Katahdin Institute founder Steven Golieb announced he is looking for three business students to be the first recipients of the "Working Scholars Initiative."
The three students will start in the spring, earning a free bachelors degree by taking classes online.
The local community will donate money for the classes, that can then be used as credit at other colleges.
At the same time, the young entrepreneurs will start relationships with small business owners while still in school
"There's a strong history here," said Golieb, "where people have experienced what it's like to have success and be a close-knit community and basically are all in it together, and that's something I want to bring back."
Additionally, Golieb has plans to revitalize an old building in downtown Millinocket on Penobscot Avenue, by opening a new space for the Katahdin Institute.
"It's one of the biggest buildings downtown and I feel like revitalizing it and offering a path for the future for people here, especially the younger people, symbolizes new growth," said Golieb.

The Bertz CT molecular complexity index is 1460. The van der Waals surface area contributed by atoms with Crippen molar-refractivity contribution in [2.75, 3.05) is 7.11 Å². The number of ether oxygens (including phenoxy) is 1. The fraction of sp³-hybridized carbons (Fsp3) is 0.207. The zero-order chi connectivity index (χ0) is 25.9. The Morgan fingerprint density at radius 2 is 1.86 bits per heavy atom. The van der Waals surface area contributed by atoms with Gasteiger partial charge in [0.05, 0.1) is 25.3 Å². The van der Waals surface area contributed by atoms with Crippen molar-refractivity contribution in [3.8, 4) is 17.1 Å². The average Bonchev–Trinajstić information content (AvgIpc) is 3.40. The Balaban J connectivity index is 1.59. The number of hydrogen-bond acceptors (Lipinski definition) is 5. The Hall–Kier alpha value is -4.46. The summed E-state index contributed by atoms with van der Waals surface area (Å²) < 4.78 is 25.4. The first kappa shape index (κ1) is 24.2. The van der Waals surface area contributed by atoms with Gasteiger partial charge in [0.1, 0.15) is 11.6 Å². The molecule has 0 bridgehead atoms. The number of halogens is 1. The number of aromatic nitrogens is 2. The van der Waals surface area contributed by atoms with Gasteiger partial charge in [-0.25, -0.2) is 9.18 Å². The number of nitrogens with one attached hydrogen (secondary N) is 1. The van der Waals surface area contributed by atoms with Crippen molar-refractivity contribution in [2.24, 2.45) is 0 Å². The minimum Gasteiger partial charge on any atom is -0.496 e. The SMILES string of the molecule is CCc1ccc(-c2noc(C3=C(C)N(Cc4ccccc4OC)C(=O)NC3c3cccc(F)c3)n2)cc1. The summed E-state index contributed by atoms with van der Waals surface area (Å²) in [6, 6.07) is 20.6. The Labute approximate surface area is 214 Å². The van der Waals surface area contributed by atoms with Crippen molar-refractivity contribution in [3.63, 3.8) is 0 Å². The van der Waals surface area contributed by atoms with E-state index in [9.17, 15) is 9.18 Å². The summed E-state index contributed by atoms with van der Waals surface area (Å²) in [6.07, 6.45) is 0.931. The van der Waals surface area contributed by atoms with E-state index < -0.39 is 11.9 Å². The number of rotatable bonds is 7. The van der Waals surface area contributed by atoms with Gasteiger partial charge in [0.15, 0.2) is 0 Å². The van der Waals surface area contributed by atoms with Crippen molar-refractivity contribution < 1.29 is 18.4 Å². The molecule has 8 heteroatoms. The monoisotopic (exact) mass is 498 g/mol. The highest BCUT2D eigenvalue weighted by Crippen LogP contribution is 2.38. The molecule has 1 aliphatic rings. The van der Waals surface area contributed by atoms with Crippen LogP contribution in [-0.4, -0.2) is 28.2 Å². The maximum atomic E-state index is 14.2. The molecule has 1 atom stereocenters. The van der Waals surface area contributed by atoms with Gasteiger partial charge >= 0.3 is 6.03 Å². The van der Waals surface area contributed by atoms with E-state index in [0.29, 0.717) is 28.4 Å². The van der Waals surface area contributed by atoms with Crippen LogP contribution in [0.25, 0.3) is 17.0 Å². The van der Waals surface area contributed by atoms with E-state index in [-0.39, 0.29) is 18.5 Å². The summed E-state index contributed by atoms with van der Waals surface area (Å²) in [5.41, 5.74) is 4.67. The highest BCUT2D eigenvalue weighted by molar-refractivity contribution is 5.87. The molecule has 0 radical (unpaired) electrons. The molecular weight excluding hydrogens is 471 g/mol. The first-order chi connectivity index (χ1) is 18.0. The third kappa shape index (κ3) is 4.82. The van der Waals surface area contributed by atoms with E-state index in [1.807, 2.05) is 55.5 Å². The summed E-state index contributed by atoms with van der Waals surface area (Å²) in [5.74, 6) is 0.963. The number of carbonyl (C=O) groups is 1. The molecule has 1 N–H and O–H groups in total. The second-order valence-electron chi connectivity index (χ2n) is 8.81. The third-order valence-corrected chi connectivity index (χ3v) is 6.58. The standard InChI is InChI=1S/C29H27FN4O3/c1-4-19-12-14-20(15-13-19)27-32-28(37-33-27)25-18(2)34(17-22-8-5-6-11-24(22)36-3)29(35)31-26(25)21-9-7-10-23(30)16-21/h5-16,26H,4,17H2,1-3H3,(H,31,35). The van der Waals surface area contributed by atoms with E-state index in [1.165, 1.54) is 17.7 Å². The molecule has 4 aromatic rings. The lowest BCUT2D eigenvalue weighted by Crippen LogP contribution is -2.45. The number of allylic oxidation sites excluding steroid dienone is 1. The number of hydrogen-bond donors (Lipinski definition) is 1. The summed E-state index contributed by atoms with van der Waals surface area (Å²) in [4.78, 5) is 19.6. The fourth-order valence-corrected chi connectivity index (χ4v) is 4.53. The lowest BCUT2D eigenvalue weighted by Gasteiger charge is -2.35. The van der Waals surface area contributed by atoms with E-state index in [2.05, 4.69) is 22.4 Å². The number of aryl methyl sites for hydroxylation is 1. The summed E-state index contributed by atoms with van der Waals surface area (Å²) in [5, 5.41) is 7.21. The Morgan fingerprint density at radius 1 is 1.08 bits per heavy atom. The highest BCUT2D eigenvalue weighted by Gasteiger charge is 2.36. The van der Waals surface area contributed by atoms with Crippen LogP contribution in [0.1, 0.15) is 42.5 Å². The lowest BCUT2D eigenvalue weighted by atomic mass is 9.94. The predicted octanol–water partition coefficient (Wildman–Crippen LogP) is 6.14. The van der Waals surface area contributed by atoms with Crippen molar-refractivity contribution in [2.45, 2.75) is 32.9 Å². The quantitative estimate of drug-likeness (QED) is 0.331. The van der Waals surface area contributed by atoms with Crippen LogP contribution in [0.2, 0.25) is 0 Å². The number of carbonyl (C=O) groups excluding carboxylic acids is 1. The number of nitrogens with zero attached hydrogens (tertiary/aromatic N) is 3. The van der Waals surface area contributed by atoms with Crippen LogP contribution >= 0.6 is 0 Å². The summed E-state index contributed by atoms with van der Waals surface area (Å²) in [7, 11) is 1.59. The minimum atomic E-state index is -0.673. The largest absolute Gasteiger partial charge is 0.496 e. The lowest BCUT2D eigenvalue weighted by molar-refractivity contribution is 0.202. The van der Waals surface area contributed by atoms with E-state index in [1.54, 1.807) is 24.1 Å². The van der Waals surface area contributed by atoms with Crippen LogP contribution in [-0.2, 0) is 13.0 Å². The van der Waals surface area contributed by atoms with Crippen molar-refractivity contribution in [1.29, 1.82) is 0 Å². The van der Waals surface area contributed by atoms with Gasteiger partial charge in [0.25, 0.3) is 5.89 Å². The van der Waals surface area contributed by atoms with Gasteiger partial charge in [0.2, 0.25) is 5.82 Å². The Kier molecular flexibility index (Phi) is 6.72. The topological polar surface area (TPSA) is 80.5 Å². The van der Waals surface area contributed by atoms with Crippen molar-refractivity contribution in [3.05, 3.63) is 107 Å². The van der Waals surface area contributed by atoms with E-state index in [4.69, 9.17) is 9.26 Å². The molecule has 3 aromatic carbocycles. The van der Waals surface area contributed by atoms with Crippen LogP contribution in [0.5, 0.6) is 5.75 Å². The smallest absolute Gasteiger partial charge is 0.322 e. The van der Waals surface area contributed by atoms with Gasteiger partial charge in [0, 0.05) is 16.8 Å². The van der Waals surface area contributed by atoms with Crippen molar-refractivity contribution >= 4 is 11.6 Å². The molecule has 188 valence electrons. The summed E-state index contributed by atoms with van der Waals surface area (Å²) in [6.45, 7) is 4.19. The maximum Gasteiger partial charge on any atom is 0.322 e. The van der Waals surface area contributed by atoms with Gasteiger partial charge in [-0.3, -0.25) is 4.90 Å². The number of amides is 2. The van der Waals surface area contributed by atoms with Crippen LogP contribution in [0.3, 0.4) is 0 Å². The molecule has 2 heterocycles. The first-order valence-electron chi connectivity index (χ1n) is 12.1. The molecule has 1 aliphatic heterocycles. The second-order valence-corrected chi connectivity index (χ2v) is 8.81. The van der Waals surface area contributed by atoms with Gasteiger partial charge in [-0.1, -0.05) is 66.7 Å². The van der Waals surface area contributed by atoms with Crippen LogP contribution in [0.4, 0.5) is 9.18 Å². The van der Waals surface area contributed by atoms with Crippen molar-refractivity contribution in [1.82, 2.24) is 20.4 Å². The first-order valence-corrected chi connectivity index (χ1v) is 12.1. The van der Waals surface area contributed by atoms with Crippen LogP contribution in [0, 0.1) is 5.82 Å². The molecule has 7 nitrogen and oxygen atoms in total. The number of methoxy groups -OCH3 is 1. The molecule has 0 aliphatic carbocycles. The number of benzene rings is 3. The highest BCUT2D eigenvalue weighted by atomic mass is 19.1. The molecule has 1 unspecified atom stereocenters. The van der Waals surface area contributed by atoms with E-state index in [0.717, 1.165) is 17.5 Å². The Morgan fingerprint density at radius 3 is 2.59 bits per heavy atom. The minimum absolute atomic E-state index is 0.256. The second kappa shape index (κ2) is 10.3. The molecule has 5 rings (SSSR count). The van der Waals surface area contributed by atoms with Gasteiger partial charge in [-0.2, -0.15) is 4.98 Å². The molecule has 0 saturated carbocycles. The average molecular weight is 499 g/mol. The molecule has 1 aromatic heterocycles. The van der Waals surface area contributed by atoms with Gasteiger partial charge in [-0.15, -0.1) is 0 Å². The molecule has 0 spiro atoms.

At this new facility, even more students can take classes in person, get connected with internships, and take online classes that minimize student debt.
Golieb said this would help ensure Millinocket's best and brightest young minds stay in the area.
"The answer to the economic issues here is to diversify and to focus a lot of our dollars locally so that they don't leave the town."
Golieb emphasized the value of a college education paired with learning practical skills from local businesses.
"Well a big thing is the hands-on experience;" said Golieb. "It's difficult as an employer to know if someone can do a task if it's something they haven't done before."
This is only the beginning. Applications for the "Working Scholars Program" will be accepted once a year.